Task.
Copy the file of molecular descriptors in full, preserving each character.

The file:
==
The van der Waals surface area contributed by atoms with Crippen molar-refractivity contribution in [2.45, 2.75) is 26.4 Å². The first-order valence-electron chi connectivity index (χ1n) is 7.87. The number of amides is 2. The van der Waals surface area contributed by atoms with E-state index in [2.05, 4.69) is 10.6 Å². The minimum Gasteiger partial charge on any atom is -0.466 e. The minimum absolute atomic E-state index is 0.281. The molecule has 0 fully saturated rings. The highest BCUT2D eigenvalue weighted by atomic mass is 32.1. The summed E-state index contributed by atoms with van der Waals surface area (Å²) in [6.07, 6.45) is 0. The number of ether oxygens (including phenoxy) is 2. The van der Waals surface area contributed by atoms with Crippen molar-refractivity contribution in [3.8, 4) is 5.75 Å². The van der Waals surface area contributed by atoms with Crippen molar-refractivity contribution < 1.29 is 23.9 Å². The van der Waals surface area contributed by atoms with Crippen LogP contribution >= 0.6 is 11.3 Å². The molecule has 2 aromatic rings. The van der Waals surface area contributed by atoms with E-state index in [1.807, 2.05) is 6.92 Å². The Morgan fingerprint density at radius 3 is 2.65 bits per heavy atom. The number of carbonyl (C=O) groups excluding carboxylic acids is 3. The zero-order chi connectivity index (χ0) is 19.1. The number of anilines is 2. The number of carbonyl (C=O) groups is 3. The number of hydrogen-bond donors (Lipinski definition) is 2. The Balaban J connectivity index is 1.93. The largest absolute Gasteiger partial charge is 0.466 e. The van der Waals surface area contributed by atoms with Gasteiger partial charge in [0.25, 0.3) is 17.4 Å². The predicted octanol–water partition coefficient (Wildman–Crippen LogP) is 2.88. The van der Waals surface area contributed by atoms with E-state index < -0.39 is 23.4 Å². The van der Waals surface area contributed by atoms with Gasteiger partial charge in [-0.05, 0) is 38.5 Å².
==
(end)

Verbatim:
The van der Waals surface area contributed by atoms with Crippen molar-refractivity contribution in [2.45, 2.75) is 26.4 Å². The first-order valence-electron chi connectivity index (χ1n) is 7.87. The number of amides is 2. The van der Waals surface area contributed by atoms with E-state index in [2.05, 4.69) is 10.6 Å². The minimum Gasteiger partial charge on any atom is -0.466 e. The minimum absolute atomic E-state index is 0.281. The molecule has 0 fully saturated rings. The highest BCUT2D eigenvalue weighted by atomic mass is 32.1. The summed E-state index contributed by atoms with van der Waals surface area (Å²) in [6.07, 6.45) is 0. The number of ether oxygens (including phenoxy) is 2. The van der Waals surface area contributed by atoms with Crippen molar-refractivity contribution in [3.8, 4) is 5.75 Å². The van der Waals surface area contributed by atoms with Crippen molar-refractivity contribution < 1.29 is 23.9 Å². The van der Waals surface area contributed by atoms with Crippen LogP contribution >= 0.6 is 11.3 Å². The molecule has 2 aromatic rings. The van der Waals surface area contributed by atoms with E-state index in [1.807, 2.05) is 6.92 Å². The Morgan fingerprint density at radius 3 is 2.65 bits per heavy atom. The number of carbonyl (C=O) groups excluding carboxylic acids is 3. The zero-order chi connectivity index (χ0) is 19.1. The number of anilines is 2. The number of carbonyl (C=O) groups is 3. The number of hydrogen-bond donors (Lipinski definition) is 2. The Balaban J connectivity index is 1.93. The largest absolute Gasteiger partial charge is 0.466 e. The van der Waals surface area contributed by atoms with Gasteiger partial charge in [0.25, 0.3) is 17.4 Å². The predicted octanol–water partition coefficient (Wildman–Crippen LogP) is 2.88. The van der Waals surface area contributed by atoms with E-state index < -0.39 is 23.4 Å². The van der Waals surface area contributed by atoms with Gasteiger partial charge in [-0.05, 0) is 38.5 Å².